(In case you’re curious, I tested this hypothesis by manually cranking the power supply’s fan to maximum. As I expected, the Belkin power meter’s reading shot up even more compared to the power supply’s reading. It returned back to the regular “20w overage” when I turned the power supply back to “quiet” mode.)

This presents an interesting trade-off. If you want a true, every-watt-counted measurement of how much power your desktop PC draws, a device like the Kill A Watt is your best bet. However, if you want a more detailed look at how much power your system’s components draw at any given time—or over time—a digital power supply is ideal. I’m going to stick with the latter... and just not look at that number, nor think about what it’s costing me, when I’m having an all-day gaming binge.


Comments

    I will happily second this recommendation. I switched to a Corsair AX760i several years ago and the extra data you gain through it's reporting is terrific when it comes to decision making. The biggest thing it confirmed for me was the BS that so many tech sites and so called tech experts were spouting about needed 1KW (or bigger!) PSUs. Even under max load while gaming I've yet to see the PSU hit even 50% load. So a 1KW PSU would be a massive waste of money.

    The Corsair, like the NZXT in the article doesn't report exactly that same as a power meter between it and the wall will, but it's pretty accurate.

      One thing you need to consider regarding this though is the efficiency of the psu. Most psus only hit peak efficiency around the 40-60% usage area, so if you require 500w then a 1kw will be most efficient.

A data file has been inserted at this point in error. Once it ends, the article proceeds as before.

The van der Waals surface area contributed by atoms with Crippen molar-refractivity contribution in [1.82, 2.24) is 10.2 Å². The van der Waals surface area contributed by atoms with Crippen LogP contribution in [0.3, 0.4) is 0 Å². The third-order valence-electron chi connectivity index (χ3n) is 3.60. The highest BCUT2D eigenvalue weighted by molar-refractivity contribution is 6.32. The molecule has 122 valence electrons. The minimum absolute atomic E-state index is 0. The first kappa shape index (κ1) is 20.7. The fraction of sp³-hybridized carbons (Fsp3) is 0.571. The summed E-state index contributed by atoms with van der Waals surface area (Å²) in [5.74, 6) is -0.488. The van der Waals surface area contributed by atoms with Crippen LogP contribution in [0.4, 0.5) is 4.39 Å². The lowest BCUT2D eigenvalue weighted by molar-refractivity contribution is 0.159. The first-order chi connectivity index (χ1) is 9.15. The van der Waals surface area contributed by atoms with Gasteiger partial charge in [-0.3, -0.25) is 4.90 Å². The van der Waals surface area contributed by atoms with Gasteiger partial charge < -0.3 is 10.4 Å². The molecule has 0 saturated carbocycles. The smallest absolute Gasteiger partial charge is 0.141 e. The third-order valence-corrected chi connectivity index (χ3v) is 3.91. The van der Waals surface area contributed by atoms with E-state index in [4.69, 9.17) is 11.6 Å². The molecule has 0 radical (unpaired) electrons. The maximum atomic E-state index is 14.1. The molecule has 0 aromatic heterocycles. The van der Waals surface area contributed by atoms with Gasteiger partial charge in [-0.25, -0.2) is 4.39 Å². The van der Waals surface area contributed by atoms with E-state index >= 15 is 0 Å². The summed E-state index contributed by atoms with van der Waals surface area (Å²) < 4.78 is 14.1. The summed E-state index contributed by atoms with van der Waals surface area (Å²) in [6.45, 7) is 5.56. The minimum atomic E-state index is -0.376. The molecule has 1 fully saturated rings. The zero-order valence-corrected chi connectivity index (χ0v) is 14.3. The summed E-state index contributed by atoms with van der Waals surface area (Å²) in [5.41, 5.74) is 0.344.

obviously this also depends on how much that matters to you, since the cost difference between those 2 psus could be significantly more than any potential savings over its lifespan. but if youre gonna go for a psu with 80+ certification rather than a cheap and nasty, may as well get the best fit.

        Well it depends on the efficiency rating curve of the individual PSU, since some of them vary very little between even 20%-100%. A platinum rated one would be something like 90% efficiency at 20% load, 92% efficiency at 50% load and 90% efficiency at 100% load. So it's not going to make a tremendous difference in terms of power used.

        That said, the Corsair I have slots nicely into the 40-60% range that a lot of people talk about, sitting at about 50% load while gaming. That said it's 80+Platinium meaning it should get at least the efficiency I mentioned above. Now if I was going dual Vega 64 cards I'd probably want to get a 1KW PSU since they're rated at something like 300W *each* but for a GTX1070 that's only 150W even a 760w PSU is nearly too big.

    Different games use different amounts of power, 650w at the wall is my average gaming but I'm not about to worry if it hits 900w at the wall and no gamer on here would care we just want the best gaming possible. No gamer worries about power we want silence and the best graphics possible at 60fps min.